It was typical McCoist that he made amends eight minutes before half-time with the hardest chance of the lot, playing a give-and-go with Gary McAllister and striking a sweet, rising right-foot shot from 22 yards past Pascolo, to register ScotlandÃ¢ÂÂs first championship-finals goal in exactly four years. If it was emotional to watch McCoist racing straight into the arms of Brown, imagine what Brown himself thought. "I suddenly found myself out on the touchline," he said later, "but I donÃ¢ÂÂt really know how I got there."
"C'm'ere Brownie ya big gorgeous..."
Talk about Bravehearts. Goram was commanding, Hendry majestic, McAllister and John Collins so assured in midfield, passing their way out of trouble in neat triangles, Tosh McKinlay and Tommy Boyd marauding down the left, McCoist and Gordon Durie so focused. In particular, man of the match Stuart McCall stood out, tackling tiressly, the epitome of ScotlandÃ¢ÂÂs spirit and organisation.
And the Tartan Army, fervent as ever, played an even bigger than customary role. "Get intae them" and "All we are saying is give us a goal" they roared as the news filtered through of EnglandÃ¢ÂÂs first goal against the Dutch. And then, as the second, third and fourth goals went in at Wembley, the crescendo from the terraces told the story. 'We knew from the puntersÃ¢ÂÂ reactions that we were through at one point," admitted Goram.
Can it possibly be true...?
For 16 magic, mind-boggling minutes, so they were. And just before Patrick Kluivert slipped the ball through David SeamanÃ¢ÂÂs legs to send Scotland homewards to think again, the prospect of meeting France at Anfield in the second quarter-final crossed thousands of minds. Then it was gone again as quickly as it had come. It had been too good to be true.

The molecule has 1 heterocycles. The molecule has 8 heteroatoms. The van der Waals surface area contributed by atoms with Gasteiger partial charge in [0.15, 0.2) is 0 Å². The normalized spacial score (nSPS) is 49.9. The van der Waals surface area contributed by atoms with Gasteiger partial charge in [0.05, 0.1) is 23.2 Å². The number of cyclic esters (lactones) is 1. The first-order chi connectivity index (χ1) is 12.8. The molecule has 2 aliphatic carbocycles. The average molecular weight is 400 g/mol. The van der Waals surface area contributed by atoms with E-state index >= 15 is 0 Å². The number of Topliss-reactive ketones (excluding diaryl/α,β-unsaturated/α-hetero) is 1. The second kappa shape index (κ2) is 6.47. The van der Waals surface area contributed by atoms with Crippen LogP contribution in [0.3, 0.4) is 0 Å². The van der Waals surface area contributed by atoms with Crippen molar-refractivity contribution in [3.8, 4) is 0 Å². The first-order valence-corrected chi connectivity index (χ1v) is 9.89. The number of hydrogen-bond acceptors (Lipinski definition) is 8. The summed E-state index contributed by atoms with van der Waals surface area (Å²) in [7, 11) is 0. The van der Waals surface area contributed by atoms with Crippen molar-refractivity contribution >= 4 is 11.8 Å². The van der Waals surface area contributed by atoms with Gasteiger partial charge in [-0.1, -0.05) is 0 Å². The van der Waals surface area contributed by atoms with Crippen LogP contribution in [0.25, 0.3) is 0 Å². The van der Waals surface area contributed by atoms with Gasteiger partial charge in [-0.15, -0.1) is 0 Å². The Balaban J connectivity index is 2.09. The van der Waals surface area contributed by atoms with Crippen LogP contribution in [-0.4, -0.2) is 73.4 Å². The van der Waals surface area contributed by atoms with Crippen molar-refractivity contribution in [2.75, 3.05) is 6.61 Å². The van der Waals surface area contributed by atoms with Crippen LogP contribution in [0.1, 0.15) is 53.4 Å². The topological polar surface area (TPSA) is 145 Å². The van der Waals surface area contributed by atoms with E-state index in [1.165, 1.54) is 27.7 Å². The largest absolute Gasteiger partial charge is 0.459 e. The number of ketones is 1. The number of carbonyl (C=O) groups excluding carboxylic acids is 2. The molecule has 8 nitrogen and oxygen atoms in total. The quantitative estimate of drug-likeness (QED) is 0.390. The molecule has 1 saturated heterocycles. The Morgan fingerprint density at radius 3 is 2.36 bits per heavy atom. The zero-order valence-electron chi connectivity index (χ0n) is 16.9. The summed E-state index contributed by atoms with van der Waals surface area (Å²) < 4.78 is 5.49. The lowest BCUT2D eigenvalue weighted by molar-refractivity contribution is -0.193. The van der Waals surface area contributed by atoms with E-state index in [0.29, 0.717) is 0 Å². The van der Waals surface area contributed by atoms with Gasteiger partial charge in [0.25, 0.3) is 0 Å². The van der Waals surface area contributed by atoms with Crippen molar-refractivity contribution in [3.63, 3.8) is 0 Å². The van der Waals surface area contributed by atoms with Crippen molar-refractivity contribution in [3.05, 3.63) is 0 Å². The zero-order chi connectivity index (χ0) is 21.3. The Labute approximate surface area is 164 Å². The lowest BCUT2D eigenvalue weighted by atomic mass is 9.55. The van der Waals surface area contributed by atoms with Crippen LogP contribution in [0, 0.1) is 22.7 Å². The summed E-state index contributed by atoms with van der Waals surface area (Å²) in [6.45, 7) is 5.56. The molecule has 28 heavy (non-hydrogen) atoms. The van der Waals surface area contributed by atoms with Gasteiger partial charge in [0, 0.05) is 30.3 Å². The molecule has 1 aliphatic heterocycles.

As the players did their lap of honour, McAllister in tears, the sobering thought occurred that a team which scores just one goal in four-and-a-half hours of football can't really expect to succeed. But thatÃ¢ÂÂs whatÃ¢ÂÂs so uncanny about Scotland. They did succeed, in lifting the tournament because they lifted themselves: a team lacking the stars of the past, but with enough spirit to more than make up for it.
Coisty waves farewell
If youÃ¢ÂÂd have been in Stratford in the wee hours of the next morning youÃ¢ÂÂd have seen the same spirit still very much in evidence. Or heard it, anyway. Long after the players had been debriefed and awarded their caps, the strains of Flower of Scotland echoed from The Old Tramway pub Ã¢ÂÂ and the noise wasnÃ¢ÂÂt coming from the Tartan Army. There was sadness, but still hope. "Och, it was terrible," said Durie as the players packed their bags to catch the 12.30pm flight back to Glasgow the next day, "but weÃ¢ÂÂll be back". McCoist was even more upbeat: "WeÃ¢ÂÂll be back and weÃ¢ÂÂll be world-beaters."
Last out of their Stratford hotel, but by no means least, was manager Brown, to whom total respect is due: his quiet dignity inspired players and fans alike. "Mind now, nothing fancy son," Bob Shankly had said to a certain young midfielder when BillÃ¢ÂÂs brother was Dundee manager in the early 1960s. Brown obviously heeded the advice. But Scotland still delighted us.